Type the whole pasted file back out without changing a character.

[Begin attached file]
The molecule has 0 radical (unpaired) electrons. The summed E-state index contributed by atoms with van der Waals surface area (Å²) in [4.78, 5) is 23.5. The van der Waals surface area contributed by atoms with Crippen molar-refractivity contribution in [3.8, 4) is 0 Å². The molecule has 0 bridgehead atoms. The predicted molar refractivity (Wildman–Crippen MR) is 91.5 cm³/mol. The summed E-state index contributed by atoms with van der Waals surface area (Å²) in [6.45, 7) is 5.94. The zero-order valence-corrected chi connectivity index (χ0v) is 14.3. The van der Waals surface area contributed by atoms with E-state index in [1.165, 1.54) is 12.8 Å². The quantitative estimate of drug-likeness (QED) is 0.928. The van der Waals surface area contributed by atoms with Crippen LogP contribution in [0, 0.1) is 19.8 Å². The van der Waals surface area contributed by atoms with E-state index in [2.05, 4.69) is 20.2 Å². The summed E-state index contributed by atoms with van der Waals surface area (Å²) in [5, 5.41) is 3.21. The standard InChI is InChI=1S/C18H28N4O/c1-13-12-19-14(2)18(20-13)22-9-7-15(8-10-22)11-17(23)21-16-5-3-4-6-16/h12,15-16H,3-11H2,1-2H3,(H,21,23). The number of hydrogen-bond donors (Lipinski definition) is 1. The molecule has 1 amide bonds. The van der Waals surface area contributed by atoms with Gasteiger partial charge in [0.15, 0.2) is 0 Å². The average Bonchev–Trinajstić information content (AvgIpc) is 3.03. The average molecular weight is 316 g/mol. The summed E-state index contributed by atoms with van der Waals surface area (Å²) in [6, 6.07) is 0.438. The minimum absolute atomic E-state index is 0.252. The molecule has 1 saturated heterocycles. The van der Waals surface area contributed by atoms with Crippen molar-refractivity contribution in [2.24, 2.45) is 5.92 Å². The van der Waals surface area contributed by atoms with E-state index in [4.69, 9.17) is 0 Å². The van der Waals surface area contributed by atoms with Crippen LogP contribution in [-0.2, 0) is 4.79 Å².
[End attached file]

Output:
The molecule has 0 radical (unpaired) electrons. The summed E-state index contributed by atoms with van der Waals surface area (Å²) in [4.78, 5) is 23.5. The van der Waals surface area contributed by atoms with Crippen molar-refractivity contribution in [3.8, 4) is 0 Å². The molecule has 0 bridgehead atoms. The predicted molar refractivity (Wildman–Crippen MR) is 91.5 cm³/mol. The summed E-state index contributed by atoms with van der Waals surface area (Å²) in [6.45, 7) is 5.94. The zero-order valence-corrected chi connectivity index (χ0v) is 14.3. The van der Waals surface area contributed by atoms with E-state index in [1.165, 1.54) is 12.8 Å². The quantitative estimate of drug-likeness (QED) is 0.928. The van der Waals surface area contributed by atoms with Crippen LogP contribution in [0, 0.1) is 19.8 Å². The van der Waals surface area contributed by atoms with E-state index in [2.05, 4.69) is 20.2 Å². The summed E-state index contributed by atoms with van der Waals surface area (Å²) in [5, 5.41) is 3.21. The standard InChI is InChI=1S/C18H28N4O/c1-13-12-19-14(2)18(20-13)22-9-7-15(8-10-22)11-17(23)21-16-5-3-4-6-16/h12,15-16H,3-11H2,1-2H3,(H,21,23). The number of hydrogen-bond donors (Lipinski definition) is 1. The molecule has 1 amide bonds. The van der Waals surface area contributed by atoms with Gasteiger partial charge in [0.15, 0.2) is 0 Å². The average Bonchev–Trinajstić information content (AvgIpc) is 3.03. The average molecular weight is 316 g/mol. The summed E-state index contributed by atoms with van der Waals surface area (Å²) in [6, 6.07) is 0.438. The minimum absolute atomic E-state index is 0.252. The molecule has 1 saturated heterocycles. The van der Waals surface area contributed by atoms with Crippen molar-refractivity contribution in [2.24, 2.45) is 5.92 Å². The van der Waals surface area contributed by atoms with E-state index in [4.69, 9.17) is 0 Å². The van der Waals surface area contributed by atoms with Crippen LogP contribution in [-0.2, 0) is 4.79 Å².